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Ominous Iron Ore Forecast for Australia ETFs


Beset by sliding commodities demand, a falling currency, mediocre economic data and fears of Federal Reserve tapering, the iShares MSCI Australia ETF (EWA) has been a disappointment this year with a loss of nearly 8%.

In fairness to EWA, the fund has perked up in the past month, gaining 4.7% as the weak Aussie has started to show some signs of benefiting Australian stocks. Previously identified beneficiaries of a weak Aussie include Westfield, News Corp, QBE Insurance and Brambles. Of that group, only News Corp. is not a member of EWA’s 70-stock lineup. [Australia ETF Offers Rebound Potential]

While EWA’s performance has recently improved, the ETF and the Australian economy, the world’s 12th-largest, are far from out of the woods. In fact, an ominous forecast on iron prices courtesy of Goldman Sachs could weigh on EWA.

“Spot iron ore prices currently over around $131 a ton, but but Goldman Sachs sees that price falling to $108 per ton next year as seaborne iron ore moves to oversupply. Analysts believe spot iron ore could average USD126 per ton this year, a four-year low,” according to Investing.com.

Goldman said Australian mining giants such as BHP Billiton (BHP) and Rio Tinto (NYSE RIO) could continue mining iron ore profitably even if prices fall, but smaller miners could be crimped by declining margins. Brazil’s Vale (VALE) is the world’s maker of iron ore, a key ingredient in the production of steel.

Australian materials names, over 18% of EWA’s weight, benefited from China’s insatiable demand for iron ore. Iron ore prices surged to a record $200 per ton in 2011 as the Chinese economy surged, helping the Australian economy and dollar soar, too. Over the past four years, EWA is up about 23%. The CurrencyShares Australian Dollar Trust (FXA) is up 10% over the same time.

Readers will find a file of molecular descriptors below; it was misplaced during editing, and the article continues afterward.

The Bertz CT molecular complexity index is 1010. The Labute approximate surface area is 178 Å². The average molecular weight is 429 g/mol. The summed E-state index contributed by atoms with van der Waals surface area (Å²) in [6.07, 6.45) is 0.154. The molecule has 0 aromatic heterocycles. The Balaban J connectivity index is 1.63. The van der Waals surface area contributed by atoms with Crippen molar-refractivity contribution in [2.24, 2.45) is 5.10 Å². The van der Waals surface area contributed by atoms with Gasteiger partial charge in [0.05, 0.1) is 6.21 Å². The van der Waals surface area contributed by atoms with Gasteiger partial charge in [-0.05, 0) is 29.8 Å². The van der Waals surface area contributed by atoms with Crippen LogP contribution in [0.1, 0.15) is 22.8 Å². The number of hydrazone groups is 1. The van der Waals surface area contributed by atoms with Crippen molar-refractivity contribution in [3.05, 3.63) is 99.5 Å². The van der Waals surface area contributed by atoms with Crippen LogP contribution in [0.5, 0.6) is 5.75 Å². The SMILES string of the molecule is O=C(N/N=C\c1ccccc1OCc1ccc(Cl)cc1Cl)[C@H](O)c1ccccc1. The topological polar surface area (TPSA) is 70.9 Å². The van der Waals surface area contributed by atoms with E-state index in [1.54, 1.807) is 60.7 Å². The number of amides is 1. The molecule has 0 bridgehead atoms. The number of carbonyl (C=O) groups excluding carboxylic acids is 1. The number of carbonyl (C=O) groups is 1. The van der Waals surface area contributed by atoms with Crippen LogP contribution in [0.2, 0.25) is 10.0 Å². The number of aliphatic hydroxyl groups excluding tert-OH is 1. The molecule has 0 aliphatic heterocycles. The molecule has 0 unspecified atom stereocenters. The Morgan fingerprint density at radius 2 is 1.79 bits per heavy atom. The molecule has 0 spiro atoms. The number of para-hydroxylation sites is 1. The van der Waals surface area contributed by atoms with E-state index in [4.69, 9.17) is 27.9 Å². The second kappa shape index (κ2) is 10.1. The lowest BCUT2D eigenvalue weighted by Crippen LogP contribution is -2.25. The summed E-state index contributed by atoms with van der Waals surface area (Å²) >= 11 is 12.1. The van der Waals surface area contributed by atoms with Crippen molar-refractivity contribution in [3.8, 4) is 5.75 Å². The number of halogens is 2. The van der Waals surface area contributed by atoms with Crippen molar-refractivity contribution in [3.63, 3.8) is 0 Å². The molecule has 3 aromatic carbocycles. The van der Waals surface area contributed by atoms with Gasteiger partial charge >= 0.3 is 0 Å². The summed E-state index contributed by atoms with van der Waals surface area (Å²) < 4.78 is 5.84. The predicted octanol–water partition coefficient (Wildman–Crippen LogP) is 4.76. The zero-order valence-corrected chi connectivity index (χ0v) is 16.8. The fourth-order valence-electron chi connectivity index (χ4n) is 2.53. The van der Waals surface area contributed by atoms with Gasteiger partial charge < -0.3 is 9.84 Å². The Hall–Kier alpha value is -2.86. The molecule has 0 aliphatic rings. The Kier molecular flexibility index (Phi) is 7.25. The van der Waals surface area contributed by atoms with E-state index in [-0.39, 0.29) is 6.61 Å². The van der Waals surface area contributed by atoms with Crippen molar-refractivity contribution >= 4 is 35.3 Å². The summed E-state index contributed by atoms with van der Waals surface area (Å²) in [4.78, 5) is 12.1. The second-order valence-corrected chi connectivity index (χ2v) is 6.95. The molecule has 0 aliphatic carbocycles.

The Reserve Bank of Australia left interest rates unchanged at a record low of 2.75%. It was widely expected that RBA would do that, but many traders and market observers expect RBA will not leave rates at 2.75% for the rest of this year. However, the weak Aussie could crimp plans for additional rate cuts.

As for declining iron ore demand and prices, that is a potentially negative catalyst that cannot be overlooked with regards to EWA. BHP Billiton, the world’s largest mining company, is the ETF’s second-largest holding with a weight of 10.7%. Rio Tinto is also a top-10 holding in EWA. Making those stocks all the more vulnerable is recent news from both companies of near record levels of iron production, something that does not jibe with the spate of disappointing economic data out of China.

iShares MSCI Australia ETF

ETF Trends editorial team contributed to this article.

The opinions and forecasts expressed herein are solely those of Tom Lydon, and may not actually come to pass. Mr. Lydon serves as an independent trustee of certain mutual funds and ETFs that are managed by Guggenheim Investments; however, any opinions or forecasts expressed herein are solely those of Mr. Lydon and not those of Guggenheim Funds, Guggenheim Investments, Guggenheim Specialized Products, LLC or any of their affiliates. Information on this site should not be used or construed as an offer to sell, a solicitation of an offer to buy, or a recommendation for any product.